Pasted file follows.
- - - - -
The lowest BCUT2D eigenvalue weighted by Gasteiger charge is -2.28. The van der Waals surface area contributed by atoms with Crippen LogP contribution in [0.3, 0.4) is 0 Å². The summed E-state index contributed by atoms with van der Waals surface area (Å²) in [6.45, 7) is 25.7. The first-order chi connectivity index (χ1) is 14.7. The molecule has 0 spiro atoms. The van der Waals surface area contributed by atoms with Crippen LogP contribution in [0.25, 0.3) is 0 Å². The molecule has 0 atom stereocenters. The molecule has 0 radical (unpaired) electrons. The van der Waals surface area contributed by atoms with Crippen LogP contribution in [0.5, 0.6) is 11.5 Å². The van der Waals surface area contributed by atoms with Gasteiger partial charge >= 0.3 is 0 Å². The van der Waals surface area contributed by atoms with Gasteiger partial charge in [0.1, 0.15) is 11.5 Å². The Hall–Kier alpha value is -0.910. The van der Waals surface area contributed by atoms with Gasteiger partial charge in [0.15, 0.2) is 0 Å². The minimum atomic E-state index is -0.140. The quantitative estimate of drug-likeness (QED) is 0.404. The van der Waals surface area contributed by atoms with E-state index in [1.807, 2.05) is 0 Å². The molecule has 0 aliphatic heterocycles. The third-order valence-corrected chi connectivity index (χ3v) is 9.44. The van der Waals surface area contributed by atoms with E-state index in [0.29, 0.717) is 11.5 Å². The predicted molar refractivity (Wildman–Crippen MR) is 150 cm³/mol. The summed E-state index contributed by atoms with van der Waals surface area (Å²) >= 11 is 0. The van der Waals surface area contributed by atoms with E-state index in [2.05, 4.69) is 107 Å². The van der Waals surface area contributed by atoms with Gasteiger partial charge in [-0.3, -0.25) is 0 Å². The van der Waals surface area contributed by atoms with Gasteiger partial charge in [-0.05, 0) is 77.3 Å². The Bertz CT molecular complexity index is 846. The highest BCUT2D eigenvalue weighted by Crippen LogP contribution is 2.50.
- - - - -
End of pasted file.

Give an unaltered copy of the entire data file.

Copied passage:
The lowest BCUT2D eigenvalue weighted by Gasteiger charge is -2.28. The van der Waals surface area contributed by atoms with Crippen LogP contribution in [0.3, 0.4) is 0 Å². The summed E-state index contributed by atoms with van der Waals surface area (Å²) in [6.45, 7) is 25.7. The first-order chi connectivity index (χ1) is 14.7. The molecule has 0 spiro atoms. The van der Waals surface area contributed by atoms with Crippen LogP contribution in [0.25, 0.3) is 0 Å². The molecule has 0 atom stereocenters. The molecule has 0 radical (unpaired) electrons. The van der Waals surface area contributed by atoms with Crippen LogP contribution in [0.5, 0.6) is 11.5 Å². The van der Waals surface area contributed by atoms with Gasteiger partial charge >= 0.3 is 0 Å². The van der Waals surface area contributed by atoms with Gasteiger partial charge in [0.1, 0.15) is 11.5 Å². The Hall–Kier alpha value is -0.910. The van der Waals surface area contributed by atoms with Gasteiger partial charge in [0.15, 0.2) is 0 Å². The minimum atomic E-state index is -0.140. The quantitative estimate of drug-likeness (QED) is 0.404. The van der Waals surface area contributed by atoms with E-state index in [1.807, 2.05) is 0 Å². The molecule has 0 aliphatic heterocycles. The third-order valence-corrected chi connectivity index (χ3v) is 9.44. The van der Waals surface area contributed by atoms with E-state index in [0.29, 0.717) is 11.5 Å². The predicted molar refractivity (Wildman–Crippen MR) is 150 cm³/mol. The summed E-state index contributed by atoms with van der Waals surface area (Å²) >= 11 is 0. The van der Waals surface area contributed by atoms with E-state index in [2.05, 4.69) is 107 Å². The van der Waals surface area contributed by atoms with Gasteiger partial charge in [-0.3, -0.25) is 0 Å². The van der Waals surface area contributed by atoms with Gasteiger partial charge in [-0.05, 0) is 77.3 Å². The Bertz CT molecular complexity index is 846. The highest BCUT2D eigenvalue weighted by Crippen LogP contribution is 2.50.